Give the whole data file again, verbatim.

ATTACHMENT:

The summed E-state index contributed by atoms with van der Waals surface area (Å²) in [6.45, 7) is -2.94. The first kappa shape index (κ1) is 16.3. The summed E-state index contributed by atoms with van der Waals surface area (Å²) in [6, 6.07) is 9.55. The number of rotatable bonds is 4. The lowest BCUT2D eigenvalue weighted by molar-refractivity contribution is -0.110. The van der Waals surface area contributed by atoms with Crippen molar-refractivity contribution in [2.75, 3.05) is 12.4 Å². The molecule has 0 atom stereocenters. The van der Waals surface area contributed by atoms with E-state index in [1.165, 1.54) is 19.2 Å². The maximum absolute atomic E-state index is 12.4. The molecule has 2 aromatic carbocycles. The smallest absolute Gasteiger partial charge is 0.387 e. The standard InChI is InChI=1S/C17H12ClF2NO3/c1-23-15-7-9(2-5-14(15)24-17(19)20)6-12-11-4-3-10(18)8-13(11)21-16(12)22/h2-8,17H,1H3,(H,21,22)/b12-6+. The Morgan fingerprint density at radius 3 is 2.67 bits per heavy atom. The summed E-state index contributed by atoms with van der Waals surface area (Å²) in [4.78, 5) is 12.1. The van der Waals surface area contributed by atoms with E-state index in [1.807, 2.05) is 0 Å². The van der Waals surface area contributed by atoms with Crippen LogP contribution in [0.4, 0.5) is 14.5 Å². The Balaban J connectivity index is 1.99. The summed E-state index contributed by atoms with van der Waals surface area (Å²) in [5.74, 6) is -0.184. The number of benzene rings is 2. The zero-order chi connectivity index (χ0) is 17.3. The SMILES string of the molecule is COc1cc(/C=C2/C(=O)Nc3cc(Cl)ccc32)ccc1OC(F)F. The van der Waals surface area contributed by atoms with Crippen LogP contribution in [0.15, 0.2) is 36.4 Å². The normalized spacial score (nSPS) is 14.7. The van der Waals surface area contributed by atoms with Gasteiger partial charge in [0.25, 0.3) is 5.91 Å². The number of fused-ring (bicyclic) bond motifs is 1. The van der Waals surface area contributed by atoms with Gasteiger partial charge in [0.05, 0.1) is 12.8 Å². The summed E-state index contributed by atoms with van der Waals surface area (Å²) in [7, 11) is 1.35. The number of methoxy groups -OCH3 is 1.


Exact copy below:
The summed E-state index contributed by atoms with van der Waals surface area (Å²) in [6.45, 7) is -2.94. The first kappa shape index (κ1) is 16.3. The summed E-state index contributed by atoms with van der Waals surface area (Å²) in [6, 6.07) is 9.55. The number of rotatable bonds is 4. The lowest BCUT2D eigenvalue weighted by molar-refractivity contribution is -0.110. The van der Waals surface area contributed by atoms with Crippen molar-refractivity contribution in [2.75, 3.05) is 12.4 Å². The molecule has 0 atom stereocenters. The van der Waals surface area contributed by atoms with E-state index in [1.165, 1.54) is 19.2 Å². The maximum absolute atomic E-state index is 12.4. The molecule has 2 aromatic carbocycles. The smallest absolute Gasteiger partial charge is 0.387 e. The standard InChI is InChI=1S/C17H12ClF2NO3/c1-23-15-7-9(2-5-14(15)24-17(19)20)6-12-11-4-3-10(18)8-13(11)21-16(12)22/h2-8,17H,1H3,(H,21,22)/b12-6+. The Morgan fingerprint density at radius 3 is 2.67 bits per heavy atom. The summed E-state index contributed by atoms with van der Waals surface area (Å²) in [4.78, 5) is 12.1. The van der Waals surface area contributed by atoms with E-state index in [1.807, 2.05) is 0 Å². The van der Waals surface area contributed by atoms with Crippen LogP contribution in [0.4, 0.5) is 14.5 Å². The Balaban J connectivity index is 1.99. The summed E-state index contributed by atoms with van der Waals surface area (Å²) in [5.74, 6) is -0.184. The number of benzene rings is 2. The zero-order chi connectivity index (χ0) is 17.3. The SMILES string of the molecule is COc1cc(/C=C2/C(=O)Nc3cc(Cl)ccc32)ccc1OC(F)F. The van der Waals surface area contributed by atoms with Crippen LogP contribution in [0.15, 0.2) is 36.4 Å². The normalized spacial score (nSPS) is 14.7. The van der Waals surface area contributed by atoms with Gasteiger partial charge in [0.25, 0.3) is 5.91 Å². The number of fused-ring (bicyclic) bond motifs is 1. The van der Waals surface area contributed by atoms with Gasteiger partial charge in [0.05, 0.1) is 12.8 Å². The summed E-state index contributed by atoms with van der Waals surface area (Å²) in [7, 11) is 1.35. The number of methoxy groups -OCH3 is 1.